• NICS 2014/15 findings suggest that, of the socio-demographic groups examined, households located in areas perceived to have a high level of anti-social behaviour displayed some of the highest prevalence rates across the three household crime types considered: burglary (4.2%); vehicle-related theft (4.1% for vehicle owners); and vandalism (10.1%). These rates compare with NICS 2014/15 averages of 1.3%, 1.6% and 2.7% (respectively).
  • In terms of violent crime, NICS results suggest that among the groups displaying the highest rates in 2014/15 were: respondents who are divorced (5.5%); single parents (4.2%); men aged 25-34 (3.9%); those with an annual household income of less than £10,000 (3.3%); and respondents living in social rented accommodation (3.1%).

Notes to editors: 

1. This is the second publication to be drawn from NICS 2014/15, a representative, continuous personal interview survey of the experiences and perceptions of crime of adults living in private households throughout Northern Ireland. Previously conducted in 1994/95, 1998, 2001 and 2003/04, the NICS began operating on a continuous basis in January 2005. It closely mirrors the format and core questions of the Crime Survey for England and Wales (CSEW; formerly known as the British Crime Survey).

2. An alternative, but complementary, measure of crime to offences recorded by the police, the main aims of NICS are to:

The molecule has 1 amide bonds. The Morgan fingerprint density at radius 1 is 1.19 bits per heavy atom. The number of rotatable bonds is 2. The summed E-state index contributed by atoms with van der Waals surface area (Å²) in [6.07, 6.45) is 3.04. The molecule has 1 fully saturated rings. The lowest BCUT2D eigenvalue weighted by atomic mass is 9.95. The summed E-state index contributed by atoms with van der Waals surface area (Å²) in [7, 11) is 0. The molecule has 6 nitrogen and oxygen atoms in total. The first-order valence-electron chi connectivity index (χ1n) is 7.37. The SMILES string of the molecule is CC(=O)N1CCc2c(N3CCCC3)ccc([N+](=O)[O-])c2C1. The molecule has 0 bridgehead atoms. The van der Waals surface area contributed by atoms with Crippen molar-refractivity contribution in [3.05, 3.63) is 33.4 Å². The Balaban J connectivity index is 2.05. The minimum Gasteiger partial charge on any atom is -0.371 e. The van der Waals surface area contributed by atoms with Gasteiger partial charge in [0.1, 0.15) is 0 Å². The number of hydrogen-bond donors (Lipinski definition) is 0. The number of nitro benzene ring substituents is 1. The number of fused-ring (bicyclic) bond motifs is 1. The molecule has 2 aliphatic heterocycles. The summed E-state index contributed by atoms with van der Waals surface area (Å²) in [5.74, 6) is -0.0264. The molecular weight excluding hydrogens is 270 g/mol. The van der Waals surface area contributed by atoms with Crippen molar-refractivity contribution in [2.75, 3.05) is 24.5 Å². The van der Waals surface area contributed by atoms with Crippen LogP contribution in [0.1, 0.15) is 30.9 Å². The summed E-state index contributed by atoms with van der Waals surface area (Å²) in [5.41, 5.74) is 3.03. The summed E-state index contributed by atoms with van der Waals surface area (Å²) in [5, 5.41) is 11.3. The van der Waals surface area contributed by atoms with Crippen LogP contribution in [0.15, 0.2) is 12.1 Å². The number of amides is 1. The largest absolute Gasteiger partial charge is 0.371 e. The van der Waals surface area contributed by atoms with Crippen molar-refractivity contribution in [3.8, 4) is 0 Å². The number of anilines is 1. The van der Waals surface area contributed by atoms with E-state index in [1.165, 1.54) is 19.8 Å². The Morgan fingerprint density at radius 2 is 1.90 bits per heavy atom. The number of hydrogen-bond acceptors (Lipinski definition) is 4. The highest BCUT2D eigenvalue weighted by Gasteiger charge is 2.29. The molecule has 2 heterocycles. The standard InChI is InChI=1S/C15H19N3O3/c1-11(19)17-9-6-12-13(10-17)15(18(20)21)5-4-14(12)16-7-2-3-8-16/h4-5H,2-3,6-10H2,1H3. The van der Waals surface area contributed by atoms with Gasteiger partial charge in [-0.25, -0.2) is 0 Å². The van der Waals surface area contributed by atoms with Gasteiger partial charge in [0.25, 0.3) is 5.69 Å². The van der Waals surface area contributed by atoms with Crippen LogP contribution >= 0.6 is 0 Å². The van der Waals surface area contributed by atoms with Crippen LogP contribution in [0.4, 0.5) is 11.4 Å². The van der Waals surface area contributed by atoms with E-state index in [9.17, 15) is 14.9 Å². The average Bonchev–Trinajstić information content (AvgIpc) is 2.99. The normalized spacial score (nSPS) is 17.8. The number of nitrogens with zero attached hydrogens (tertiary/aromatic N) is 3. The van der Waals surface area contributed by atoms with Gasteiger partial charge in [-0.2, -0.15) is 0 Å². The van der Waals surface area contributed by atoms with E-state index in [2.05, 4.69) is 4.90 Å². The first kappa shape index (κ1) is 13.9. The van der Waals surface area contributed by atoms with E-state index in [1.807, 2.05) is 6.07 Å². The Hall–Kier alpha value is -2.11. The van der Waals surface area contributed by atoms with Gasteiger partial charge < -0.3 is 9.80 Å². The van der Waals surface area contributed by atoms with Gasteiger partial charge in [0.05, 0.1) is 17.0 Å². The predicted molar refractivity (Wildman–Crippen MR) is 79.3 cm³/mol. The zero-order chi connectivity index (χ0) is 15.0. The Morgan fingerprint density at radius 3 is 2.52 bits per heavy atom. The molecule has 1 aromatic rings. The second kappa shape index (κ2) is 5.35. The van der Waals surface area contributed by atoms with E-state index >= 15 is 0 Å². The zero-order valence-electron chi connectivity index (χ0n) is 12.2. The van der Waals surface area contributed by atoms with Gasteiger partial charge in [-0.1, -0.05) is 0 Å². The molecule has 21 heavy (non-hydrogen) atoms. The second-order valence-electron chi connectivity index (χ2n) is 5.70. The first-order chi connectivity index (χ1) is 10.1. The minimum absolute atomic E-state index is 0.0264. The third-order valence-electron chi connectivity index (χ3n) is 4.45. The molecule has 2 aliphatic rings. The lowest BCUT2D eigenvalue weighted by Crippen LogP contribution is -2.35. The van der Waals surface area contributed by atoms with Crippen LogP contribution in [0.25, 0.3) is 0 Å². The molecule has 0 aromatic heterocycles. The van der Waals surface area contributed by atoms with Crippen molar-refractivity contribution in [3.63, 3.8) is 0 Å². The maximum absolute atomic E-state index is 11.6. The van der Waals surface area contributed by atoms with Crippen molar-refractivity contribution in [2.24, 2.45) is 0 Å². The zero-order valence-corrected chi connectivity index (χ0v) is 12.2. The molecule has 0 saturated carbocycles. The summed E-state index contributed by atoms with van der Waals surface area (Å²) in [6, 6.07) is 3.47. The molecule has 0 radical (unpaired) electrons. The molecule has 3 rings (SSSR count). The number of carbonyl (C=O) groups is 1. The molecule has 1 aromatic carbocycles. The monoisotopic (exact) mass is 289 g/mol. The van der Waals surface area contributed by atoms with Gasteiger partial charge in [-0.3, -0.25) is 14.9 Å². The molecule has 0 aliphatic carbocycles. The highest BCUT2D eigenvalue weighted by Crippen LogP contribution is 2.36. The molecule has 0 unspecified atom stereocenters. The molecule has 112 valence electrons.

• measure crime victimisation rates experienced by people living in private households regardless of whether or not these crimes were reported to, or recorded by, the police;
  • monitor trends in the level of crime, independent of changes in reporting levels or police recording practices;
  • measure people’s perceptions of and reactions to crime (for example, the level and causes of crime, the extent to which they are concerned about crime and the effect of crime on their quality of life);
  • identify the characteristics and circumstances of people most at risk from and affected by different types of crime;
  • measure public confidence in policing and the wider criminal justice system; and
  • collect sensitive information, using self-completion modules, on people’s experiences regarding crime-related issues, such as domestic violence.

3. The bulletin refers to fieldwork undertaken during the financial year 1 April 2014 to 31 March 2015, which involved 2,074 people aged 16 years and over giving complete interviews. This represents an eligible response rate of 72%.

4. National statistics are produced in accordance with the Code of Practice for Official Statistics. They undergo regular quality assurance reviews to ensure that they meet customer needs. They are produced free from any political interference. They are also subject to restrictions in terms of pre-release access.

5. View the experience of crime findings here or alternatively contact  Analytical Services Group, Laganside House, 23-27 Oxford Street, Belfast BT1 3LA (Telephone: 9072 4529; Email: